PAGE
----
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New Research in Babies Microbiomes - Babies May Not Be Born Sterile But With Their Own Bacteria!

Updated on May 4, 2012

Babies Microbiomes

A microbiome is defined as the total amount of microbes and environmental interactions in a particular environment. Humans have a variety of different internal and external microbes that have numerous amounts of functions.

Bacterial mutual relationships are crucial for our survival and an imbalanced gut flora may lead to a number of different disorders.
A pregnant mother is riddled with her own gut flora and numerous amounts of bacteria on her skin from the external environment. According to medical science it is thought that the fetus lives in a sterile environment and that a mothers bacteria does not affect the fetus.

The flora of bacteria in the human body is extremely important as research has showed that early bacterial flora will shape our immune systems and influence out risks of disease as we get older.

New research into how a microbiome in humans initially develops has put a spin on how medics think about a fetus’s first microbiome. Evidence is now showing that babies are born with the bacteria that colonise the mother’s digestive system in the womb. Originally the first bacterial flora to colonise an infant was thought to be obtained by the mother’s vagina or the environment the infant was born into.

Information into how bacterial flora affects different systems and diseases in the body can be used to ensure a baby is given the healthiest start in life.

Esther Jimenez and her colleagues at the Complutense University of Madrid, Spain were the first to show evidence suggesting mammals may develop a microbiome before birth in the womb; published four years ago. Jimenez conducted a study using mice, in which a genetic marker was added to milk. The milk containing the labelled bacteria was then fed to eight pregnant mice.

In order to try to control as many external variables that may occur the mice had their offspring delivered by caesarean section in a sterile environment. This procedure took place one day before the mice were due to give birth. Each newborn had its first faeces (meconium) collected for examination; this is normally passed in the first few hours after a baby is born.

The meconium was found to contain the labelled bacteria, suggesting that the bacteria have transferred from the mother’s digestive system to the fetus during pregnancy. (Jimenez et al, Research in Microbiology,DOI:10.1016/j.resmic.2007.12.007)

Pilar Francino and her colleagues at the University of Valencia in Spain decided to conduct a study to see if the same effect occurred in humans. The study involved collecting and freezing the meconium of babies from 20 different women. To eliminate any external factors affecting the study the outer layer of each sample was removed. Removal of the outer layer would rule out any bacteria that may be picked after birth. The meconiums were then investigated for any bacterial DNA.

Pilar Francino et al found that the babies’ meconium contained bacteria. The bacteria found in the meconium is a big discovery but what was more impressive was how developed the bacterial communities were. The bacterial communities seemed to fall into two different categories.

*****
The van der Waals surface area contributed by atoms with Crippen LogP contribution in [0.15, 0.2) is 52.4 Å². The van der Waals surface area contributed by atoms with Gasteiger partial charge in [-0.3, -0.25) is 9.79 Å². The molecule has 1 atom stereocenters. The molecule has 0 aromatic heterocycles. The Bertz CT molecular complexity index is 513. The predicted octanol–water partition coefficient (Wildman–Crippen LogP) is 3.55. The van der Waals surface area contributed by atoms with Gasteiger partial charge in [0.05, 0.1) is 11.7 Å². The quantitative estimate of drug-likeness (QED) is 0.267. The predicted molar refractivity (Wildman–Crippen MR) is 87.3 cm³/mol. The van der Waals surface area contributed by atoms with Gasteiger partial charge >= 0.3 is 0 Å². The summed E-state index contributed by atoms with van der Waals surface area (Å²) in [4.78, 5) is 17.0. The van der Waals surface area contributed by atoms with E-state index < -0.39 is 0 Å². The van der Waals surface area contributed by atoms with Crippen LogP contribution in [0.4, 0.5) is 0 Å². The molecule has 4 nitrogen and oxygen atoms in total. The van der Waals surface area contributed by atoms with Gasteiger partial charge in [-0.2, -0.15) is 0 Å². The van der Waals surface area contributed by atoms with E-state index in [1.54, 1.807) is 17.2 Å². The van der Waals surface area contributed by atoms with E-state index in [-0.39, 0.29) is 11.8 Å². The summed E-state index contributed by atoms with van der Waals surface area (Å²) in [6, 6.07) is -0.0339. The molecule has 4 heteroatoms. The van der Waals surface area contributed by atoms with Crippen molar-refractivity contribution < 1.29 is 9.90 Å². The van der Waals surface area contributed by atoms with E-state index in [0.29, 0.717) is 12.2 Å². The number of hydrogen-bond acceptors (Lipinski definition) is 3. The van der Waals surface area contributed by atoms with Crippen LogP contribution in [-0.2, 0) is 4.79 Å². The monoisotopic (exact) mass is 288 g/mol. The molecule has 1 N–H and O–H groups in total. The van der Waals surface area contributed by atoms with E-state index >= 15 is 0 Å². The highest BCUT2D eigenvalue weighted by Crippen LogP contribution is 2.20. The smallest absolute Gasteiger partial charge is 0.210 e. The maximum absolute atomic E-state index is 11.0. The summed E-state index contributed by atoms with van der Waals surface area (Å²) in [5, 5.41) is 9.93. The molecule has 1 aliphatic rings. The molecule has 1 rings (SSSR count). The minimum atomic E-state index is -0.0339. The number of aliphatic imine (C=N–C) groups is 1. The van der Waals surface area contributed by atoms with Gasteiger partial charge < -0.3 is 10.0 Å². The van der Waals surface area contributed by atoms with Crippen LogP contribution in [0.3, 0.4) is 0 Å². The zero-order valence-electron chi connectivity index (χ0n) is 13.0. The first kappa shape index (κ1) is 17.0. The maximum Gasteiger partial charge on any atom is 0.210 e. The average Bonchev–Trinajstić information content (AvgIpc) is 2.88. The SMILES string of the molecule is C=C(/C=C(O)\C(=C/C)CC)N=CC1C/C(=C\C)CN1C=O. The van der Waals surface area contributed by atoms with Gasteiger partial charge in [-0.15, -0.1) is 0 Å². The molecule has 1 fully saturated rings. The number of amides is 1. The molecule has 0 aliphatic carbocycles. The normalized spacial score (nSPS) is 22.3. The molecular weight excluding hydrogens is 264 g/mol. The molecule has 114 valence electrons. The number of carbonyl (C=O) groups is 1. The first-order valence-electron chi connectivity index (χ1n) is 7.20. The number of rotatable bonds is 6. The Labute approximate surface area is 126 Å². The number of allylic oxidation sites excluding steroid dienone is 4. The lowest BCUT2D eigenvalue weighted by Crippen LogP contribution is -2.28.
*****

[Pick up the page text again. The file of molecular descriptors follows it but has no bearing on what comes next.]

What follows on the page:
• Around half of the samples were dominated by bacteria that produced lactic acid such as lactobacillus.
  • The other half of the samples contained enteric bacteria such as Escherichia coli.

Meconium is a tar-like substance, making is extremely hard to extract DNA from although freezing the meconium makes it easier to extract DNA.

New technology and laboratorial procedures have helped the discovery of the early development of microbiomes. Previous DNA extraction techniques were not sensitive enough to pick up bacterial DNA in the meconium.

Research has showed that microboimes can influence our risk of disease therefore Francino’s team checked on the health of infants at the age’s one and four. The results showed that infants born with more lactic acid bacteria had a higher risk of developing asthma-like symptoms, those born with more enteric bacteria were at a greater risk of eczema.

A mother’s lifestyle during pregnancy has been linked to the first bacterial communities that develop in a fetus. Mothers who consumed organic foods during pregnancy promoted lactic acid bacteria where mothers who smoked seemed to encourage an enteric microbiome. These findings were displayed at the international Human Microboime Congress in Paris, France.

There have been many suggestions into how the bacteria have found their way to the fetus. It has been suggested that the bacteria most likely transfer to the fetus via the placenta. This conclusion has been derived from blood being taken from the umbilical cord previously and bacteria being found; connecting the fetus to the placenta.

The suggestion that a mothers bacteria influences a babies first microbiome may be extremely important in developing the makeup of a babies microime before its born. The first bacteria that colonise the gut are thought to influence the bacterial species that follow it.

Imbalances in microboimes has been linked to different disorders such as irritable bowel syndrome to obesity. Altered microbiomes may even have an effect on personality and autism.

James Kinross, a surgeon at Imperial College London; who researches the gut microbiome.
“My view is that the first bacteria are very likely to influence the development of an infant’s gut and immune system."

Studies can be conducted to define which bacteria are the most important early on, and which bacteria may cause implications for later health and immune disorders. Pregnant women will be able to make changes to their diets and lifestyles to promote a microbiome that will benefit the fetus.